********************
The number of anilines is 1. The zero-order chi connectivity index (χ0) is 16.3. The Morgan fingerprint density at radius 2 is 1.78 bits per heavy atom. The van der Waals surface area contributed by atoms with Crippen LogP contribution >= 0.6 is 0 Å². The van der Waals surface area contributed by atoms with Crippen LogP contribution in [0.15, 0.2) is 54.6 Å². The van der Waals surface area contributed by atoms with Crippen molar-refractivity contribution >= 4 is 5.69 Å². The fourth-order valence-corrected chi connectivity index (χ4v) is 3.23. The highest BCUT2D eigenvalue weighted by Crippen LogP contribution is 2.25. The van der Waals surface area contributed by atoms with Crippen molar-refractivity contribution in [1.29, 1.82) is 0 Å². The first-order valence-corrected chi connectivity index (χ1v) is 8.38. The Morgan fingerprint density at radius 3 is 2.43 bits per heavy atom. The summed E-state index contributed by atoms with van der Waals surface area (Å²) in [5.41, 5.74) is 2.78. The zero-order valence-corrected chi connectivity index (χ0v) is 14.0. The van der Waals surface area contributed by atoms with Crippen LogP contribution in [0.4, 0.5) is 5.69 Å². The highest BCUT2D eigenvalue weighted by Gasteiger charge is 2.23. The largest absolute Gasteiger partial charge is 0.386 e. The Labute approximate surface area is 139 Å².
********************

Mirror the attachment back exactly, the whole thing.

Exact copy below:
The number of anilines is 1. The zero-order chi connectivity index (χ0) is 16.3. The Morgan fingerprint density at radius 2 is 1.78 bits per heavy atom. The van der Waals surface area contributed by atoms with Crippen LogP contribution >= 0.6 is 0 Å². The van der Waals surface area contributed by atoms with Crippen LogP contribution in [0.15, 0.2) is 54.6 Å². The van der Waals surface area contributed by atoms with Crippen molar-refractivity contribution >= 4 is 5.69 Å². The fourth-order valence-corrected chi connectivity index (χ4v) is 3.23. The highest BCUT2D eigenvalue weighted by Crippen LogP contribution is 2.25. The van der Waals surface area contributed by atoms with Crippen molar-refractivity contribution in [1.29, 1.82) is 0 Å². The first-order valence-corrected chi connectivity index (χ1v) is 8.38. The Morgan fingerprint density at radius 3 is 2.43 bits per heavy atom. The summed E-state index contributed by atoms with van der Waals surface area (Å²) in [5.41, 5.74) is 2.78. The zero-order valence-corrected chi connectivity index (χ0v) is 14.0. The van der Waals surface area contributed by atoms with Crippen LogP contribution in [0.4, 0.5) is 5.69 Å². The highest BCUT2D eigenvalue weighted by Gasteiger charge is 2.23. The largest absolute Gasteiger partial charge is 0.386 e. The Labute approximate surface area is 139 Å².